"Yep, I saw them bunches of times," says one man who used to live within sight of the spot. "I also knows a whole bunch of folks that has seen them, too! First thing I ever noted that was wrong was that you'd see lights moving through all that scrub brush growing down in that hole by the veterinarian's driveway, across from the old factory. It looked like someone was walking all through that thick brush with some kind of light on a handle like a railroad conductor uses. The light swung as they walked. Yeah, and I seen them in the road, too: them dark figures. There's more than one. I come up over the hill one night and I come down in the dip and there was two black shadows - that's what they looked like, shadows - standing out in the road right smack dab in front of me! I ran right through them, and as I did so I felt this horrible cold feeling go all over me, like goose bumps! There weren't no noise, no thump and no dents and scratches on my car. It was like I run through smoke. And, that happened several times whilst I lived out there in the '70s and '80s. I got kind of used to it, if such a thing be possible."
I've heard this tale, or ones very similar to it, from several people now. Most have not seen the lights, but many people have run through the dark shadows. One I spoke with told me that he had seen four shadows one night: three men and one woman. He said that he had stopped and watched them "glide about," and that after he had watched them for a minute or so, he suddenly noticed that they had eyes - malevolent eyes - and they were staring at him. He says he backed up the road to keep from driving through them and that his transmission on his truck went out later that night. He knows that was connected to the dark figures.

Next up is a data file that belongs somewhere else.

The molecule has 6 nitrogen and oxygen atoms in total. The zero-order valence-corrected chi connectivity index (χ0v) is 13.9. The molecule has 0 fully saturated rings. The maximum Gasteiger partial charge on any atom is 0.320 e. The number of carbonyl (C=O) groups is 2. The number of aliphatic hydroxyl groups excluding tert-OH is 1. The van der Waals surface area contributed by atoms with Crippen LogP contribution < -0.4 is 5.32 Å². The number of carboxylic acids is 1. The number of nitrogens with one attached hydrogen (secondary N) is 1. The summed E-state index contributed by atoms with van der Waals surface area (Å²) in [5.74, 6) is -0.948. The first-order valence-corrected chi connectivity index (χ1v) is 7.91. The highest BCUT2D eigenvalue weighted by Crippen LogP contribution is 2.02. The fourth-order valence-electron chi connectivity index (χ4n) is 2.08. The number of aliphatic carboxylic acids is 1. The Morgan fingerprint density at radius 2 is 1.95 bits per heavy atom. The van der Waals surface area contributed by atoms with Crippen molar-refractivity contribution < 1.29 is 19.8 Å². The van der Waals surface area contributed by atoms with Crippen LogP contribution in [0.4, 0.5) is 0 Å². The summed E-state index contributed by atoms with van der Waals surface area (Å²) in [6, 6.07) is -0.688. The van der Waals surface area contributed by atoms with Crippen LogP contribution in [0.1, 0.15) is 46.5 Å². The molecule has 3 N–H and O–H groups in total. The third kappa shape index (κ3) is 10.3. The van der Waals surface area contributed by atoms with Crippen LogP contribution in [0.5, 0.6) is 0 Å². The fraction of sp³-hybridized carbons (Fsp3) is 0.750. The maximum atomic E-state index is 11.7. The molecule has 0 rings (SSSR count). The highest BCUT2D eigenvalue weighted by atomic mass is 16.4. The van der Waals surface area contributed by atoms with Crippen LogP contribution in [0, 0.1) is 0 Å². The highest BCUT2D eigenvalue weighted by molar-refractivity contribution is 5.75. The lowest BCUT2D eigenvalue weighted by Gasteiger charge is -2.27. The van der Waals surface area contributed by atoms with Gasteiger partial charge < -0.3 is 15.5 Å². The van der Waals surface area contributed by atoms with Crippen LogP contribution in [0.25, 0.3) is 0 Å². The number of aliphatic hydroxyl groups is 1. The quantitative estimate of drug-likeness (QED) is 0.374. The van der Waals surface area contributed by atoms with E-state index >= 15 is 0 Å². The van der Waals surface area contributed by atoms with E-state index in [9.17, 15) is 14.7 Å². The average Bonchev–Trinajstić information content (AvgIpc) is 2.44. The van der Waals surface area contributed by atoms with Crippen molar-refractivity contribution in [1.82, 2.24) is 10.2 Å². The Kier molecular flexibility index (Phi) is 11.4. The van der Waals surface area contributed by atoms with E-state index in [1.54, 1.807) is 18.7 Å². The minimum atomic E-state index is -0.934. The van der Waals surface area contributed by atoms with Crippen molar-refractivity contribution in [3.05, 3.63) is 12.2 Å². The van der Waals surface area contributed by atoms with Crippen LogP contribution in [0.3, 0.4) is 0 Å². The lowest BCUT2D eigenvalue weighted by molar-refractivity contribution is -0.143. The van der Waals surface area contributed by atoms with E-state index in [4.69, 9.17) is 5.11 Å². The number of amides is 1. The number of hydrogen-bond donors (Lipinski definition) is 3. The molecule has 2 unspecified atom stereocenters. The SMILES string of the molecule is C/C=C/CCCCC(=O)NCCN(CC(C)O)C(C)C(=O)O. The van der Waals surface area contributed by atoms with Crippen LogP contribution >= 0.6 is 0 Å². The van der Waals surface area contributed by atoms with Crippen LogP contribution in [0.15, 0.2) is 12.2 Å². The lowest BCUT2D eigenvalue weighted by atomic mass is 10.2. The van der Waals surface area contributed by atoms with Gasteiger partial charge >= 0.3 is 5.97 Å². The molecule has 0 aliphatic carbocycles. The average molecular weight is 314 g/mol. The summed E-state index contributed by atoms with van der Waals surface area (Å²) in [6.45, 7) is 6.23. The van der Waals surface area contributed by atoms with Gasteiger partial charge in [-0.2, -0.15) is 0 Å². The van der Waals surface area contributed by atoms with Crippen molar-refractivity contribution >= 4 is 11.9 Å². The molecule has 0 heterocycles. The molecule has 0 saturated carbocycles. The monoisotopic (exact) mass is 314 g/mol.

I heard a story of the dark shapes as recently as last week. A person was introduced to me, because I am a willing listener to such stories and have achieved the dubious reputation as somewhat of a local authority on such matters. This family man lives in one of the new subdivisions to the area. He is a no-nonsense sort of guy, a level-headed businessman and pillar of his community and church. He confesses that he has driven through the dark shadows three times over the last two years, and it really shakes him up. He started making discreet inquires as to what the phenomena may be, and found his way to me. I was able to supply him with a possible answer. I think he believes it, too!
"You know," he told me, "A couple of times at night when I was sitting in my backyard, I have heard a horrible sound of animals fighting from that direction. It's odd because the sound fluctuates like it is riding on the wind, first soft then very loud. Oh, and it's an awful sound, too! It's not the sound of cats or dogs fighting; it's far worse and terrible. It is the sound of very vicious animals snarling and gurgling, fighting to the death."
I guess they still brawl.
I confess that I have driven that road day and night all my life and I have never seen anything, but I assure you, there are plenty that have - and still do! - Frank F. Baugh